Thailand: Finding a friend for Julia

c_W-Huyghe_Handicap-International__Julia_plays_at_a_refugee_camp_in_Thailand.jpg

“Julia has no friends," Sue Mite Tar says of her eight-year-old daughter. "Other children don’t like to play with her because she’s too slow."

Sue watches her daughter play a fishing game, while chatting with Handicap International staff. "This rehabilitation center is the only place where Julia can play, be herself, and feel relaxed,” Sue says. Julia is extremely concentrated, but gives her mother a big smile when she manages to catch a fish. 

When Julia was eight months old, she was diagnosed with Thalassemia, a genetic blood disorder that results in slow growth and an abnormal bone structure. For Julia, it was the beginning of a series of monthly blood tests. Her walking pattern is disturbed and she moves slowly.

“We fled Myanmar nine years ago, just before Julia was born," Sue explains. "I was completely upset and horrified by the idea of living in a refugee camp, but now I’m relieved we are here. Julia would never have had rehabilitation services of this quality in Myanmar. So now, we’re making the best of it. I do some sewing to earn an income.” 

But Julia still needs some friends. Thanks to Handicap International's new partnership with the IKEA Foundation, we'll soon have a new playground at the 40,000-person camp, and more opportunities for Julia to connect with other children.

c_W-Huyghe_Handicap-International__Julia_with_her_mother_at_a_refugee_camp_in_Thailand.jpg

Life as a refugee child

Today, children with disabilities in the refugee camps can visit Handicap International’s center for rehabilitation services. Parents, family, and friends of each child are trained in rehabilitation exercises and care to ensure that progress isn't lost between sessions. Many of the exercises are doing through play.

Other children in the camp are extremely vulnerable for other reasons. They are malnourished, in poor health, orphaned, or coming from traumatic backgrounds, and sometimes they are kept at home. Growing up in a refugee camp is already incredibly difficult, especially if you’re a child with a disability. That’s why we’ve started a new project–Growing Together–that gives displaced children the right to be a child.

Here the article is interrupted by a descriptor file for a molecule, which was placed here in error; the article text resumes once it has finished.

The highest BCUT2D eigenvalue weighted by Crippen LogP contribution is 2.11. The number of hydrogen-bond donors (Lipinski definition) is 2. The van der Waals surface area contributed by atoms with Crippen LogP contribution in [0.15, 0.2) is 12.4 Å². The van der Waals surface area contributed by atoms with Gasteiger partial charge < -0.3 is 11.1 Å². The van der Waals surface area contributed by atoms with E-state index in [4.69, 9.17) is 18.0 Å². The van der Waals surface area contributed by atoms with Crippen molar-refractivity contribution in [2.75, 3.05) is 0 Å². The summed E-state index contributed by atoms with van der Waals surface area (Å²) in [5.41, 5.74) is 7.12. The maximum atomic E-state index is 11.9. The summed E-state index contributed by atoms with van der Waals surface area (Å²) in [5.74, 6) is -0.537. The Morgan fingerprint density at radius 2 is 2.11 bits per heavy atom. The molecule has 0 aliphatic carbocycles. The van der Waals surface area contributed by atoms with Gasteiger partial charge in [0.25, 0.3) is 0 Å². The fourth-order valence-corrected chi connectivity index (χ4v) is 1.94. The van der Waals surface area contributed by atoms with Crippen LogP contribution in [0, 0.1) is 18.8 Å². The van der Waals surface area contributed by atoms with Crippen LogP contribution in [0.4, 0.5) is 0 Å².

Growing Together project

Growing Together is a four-year project in Thailand, Pakistan and Bangladesh, and is funded by the IKEA Foundation. Handicap International is creating inclusive spaces where children can come together–through play–to work through some of the challenges they face, especially children with disabilities. In addition to inclusive playgrounds, Growing Together will  target the youngest children who are at risk of development problems. Simultaneously, the program will engage local child development service providers and help them become more responsive to the needs of boys and girls with disabilities and other vulnerable children. Learn more about the partnership.

Handicap International in Thailand

Since 1984, Handicap International has worked along the border with Myanmar. The main activities are fitting refugees with locally-produced prostheses, rehabilitation services, empowering people with disabilities and social inclusion in local communities, and the prevention of mine accidents through risk education. Learn more about our work in Thailand.